There was hardly a better time than this year to observe the World Mosquito Day. Dr. Ronald Ross's ground-breaking discovery that female anopheles acts as the vector of malaria to both humans and cattle is commemorated as the World Mosquito Day on August 20 every year. Marauding malaria may have become a distant memory but has not quite disappeared. It still claims 800,000 worldwide annually.
If malaria's carrier anopheles has been significantly brought under control in this part of the world, the dangerous foe that scientists estimate has accounted for at least one-third of mortals on the globe is on the prowl in Africa. However, this year seems to have staged a rehearsal of what havoc another vector called aedes aegyptus may wreak here and elsewhere in the future. The numbers of deaths caused by dengue -a fatal and debilitating disease aedes spreads -and patients have swelled at an accelerated rate between late July and August 6 last. This, according to the Directorate General of Health Services, has been declining since August 7. But still around 1,500 more people are diagnosed daily with the disease.
Worldwide the incidence of dengue has marked a 30-fold rise in the past 30 years. Scientists warn that the incidence may rise further with the global warming as there is a link between climate change and the prevalence of the life-threatening diseases. And aedes does spread not only deadly dengue but also yellow fever, zika and chikungunya. Dengue claims lives but chikungunya may leave lasting debilitating impacts with joint pains and congenital anomalies in the new-borns if their mothers are attacked during pregnancy. Of the 3,500 species of mosquitoes the world over, another vector is culex infamous for transmitting west nile fever and this has reportedly affected 90 per cent of the US and Japan.
The fact is that mosquitoes have existence since before human beings. They are yet to be eradicated although at times man has prevailed over them in some form or other. In the late 1800s and first half of the 1900s, as many as 100 million people in the undivided sub-continent were afflicted with malaria and of which 1.0 million were killed by the disease. Dengue has not broken out to a proportion like that but this year's toll and range of the disease unfold an ominous picture for the future.
The first case of dengue in the country was reported from Chattogram. But the port city happily did not become a good host to the disease initially. In its place the capital city started to be a hotbed of the scourge. Why this year the disease has attained the unprecedented order is yet to be clearly explained. One explanation is that the insecticide used for fumigation did not work because either it was wrong type or the mosquitoes -both aedes and culex -have developed immunity to it. Then again, reports had it that the city corporations delayed inordinately to import fresh effective anti-mosquito pesticide for fumigation.
One of the two mayors even held a video-conference to know how Kolkata had tackled the problem of aedes mosquitoes. The mayor even declared that a delegation would be sent to Kolkata to acquire a detailed picture of the dengue management programme in that city boasting many things in common with Dhaka. In the meantime, some public awareness programme has also been launched under which corporation teams pay house-to-house visits in order to see for themselves how residents are maintaining rules against mosquito breeding.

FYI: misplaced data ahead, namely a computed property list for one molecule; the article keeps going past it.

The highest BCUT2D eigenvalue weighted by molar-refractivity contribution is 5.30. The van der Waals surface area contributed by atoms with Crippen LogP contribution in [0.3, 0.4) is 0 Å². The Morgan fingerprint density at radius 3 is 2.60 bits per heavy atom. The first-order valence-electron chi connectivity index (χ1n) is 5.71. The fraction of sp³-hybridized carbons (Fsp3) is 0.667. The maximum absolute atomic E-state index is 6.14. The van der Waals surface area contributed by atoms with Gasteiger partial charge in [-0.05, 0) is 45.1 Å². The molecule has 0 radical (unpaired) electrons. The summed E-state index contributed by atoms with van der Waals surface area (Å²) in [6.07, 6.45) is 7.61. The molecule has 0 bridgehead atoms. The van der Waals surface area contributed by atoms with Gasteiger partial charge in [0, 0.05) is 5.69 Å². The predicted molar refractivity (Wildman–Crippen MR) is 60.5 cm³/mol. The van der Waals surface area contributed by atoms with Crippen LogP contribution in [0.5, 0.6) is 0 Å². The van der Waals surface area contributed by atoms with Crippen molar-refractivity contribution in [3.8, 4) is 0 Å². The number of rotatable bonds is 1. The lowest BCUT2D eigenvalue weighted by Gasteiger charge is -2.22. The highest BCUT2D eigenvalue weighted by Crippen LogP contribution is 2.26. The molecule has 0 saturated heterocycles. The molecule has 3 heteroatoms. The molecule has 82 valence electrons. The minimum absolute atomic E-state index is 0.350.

All such efforts, however, look somewhat directionless and the High Court has, not for nothing, expressed its dissatisfaction over the two corporations' role in managing the situation. Indeed, efforts expended so far have been isolated and sporadic without coordination and effective guidance. The two mayors have played more to the gallery than making a thorough assessment of the action plan to destroy the breeding grounds of aedes.
It is common knowledge that without proliferation of aedes mosquitoes, the disease cannot go on a rampage of this order. So the first thing was to destroy the mosquito's breeding grounds. This year rains were sparse but intermittent which certainly is an ideal condition for aedes to raise fresh batches of its kinds. It is also a precondition that this species does not lay its eggs in water that is not clear. This means that keeping a tab on all possible receptacles of rain water would have been enough to restrict the breeding of the mosquito. Overturning the accumulated water would have been enough in certain cases. Where no such ploy worked, fumigation with effective pesticide was necessary. But it seems, the city corporations missed the wood for the trees.
The disease could not take hold like this if people were alerted before it coming to this stage. On the World Mosquito Day, at least, a strong message could be disseminated through its observance in which people's participation could be ensured for destruction of all possible breeding grounds. From egg to an adult mosquito, aedes has a life cycle of only 8-10 days. Of this time, pupa takes 2-3 days to become a flying mosquito. This leaves humans to deal with a potential dengue vector only for 4-5 days. If they have no place to breed, the fever can be drastically brought under control. This is where focus should be directed to eliminate the insect.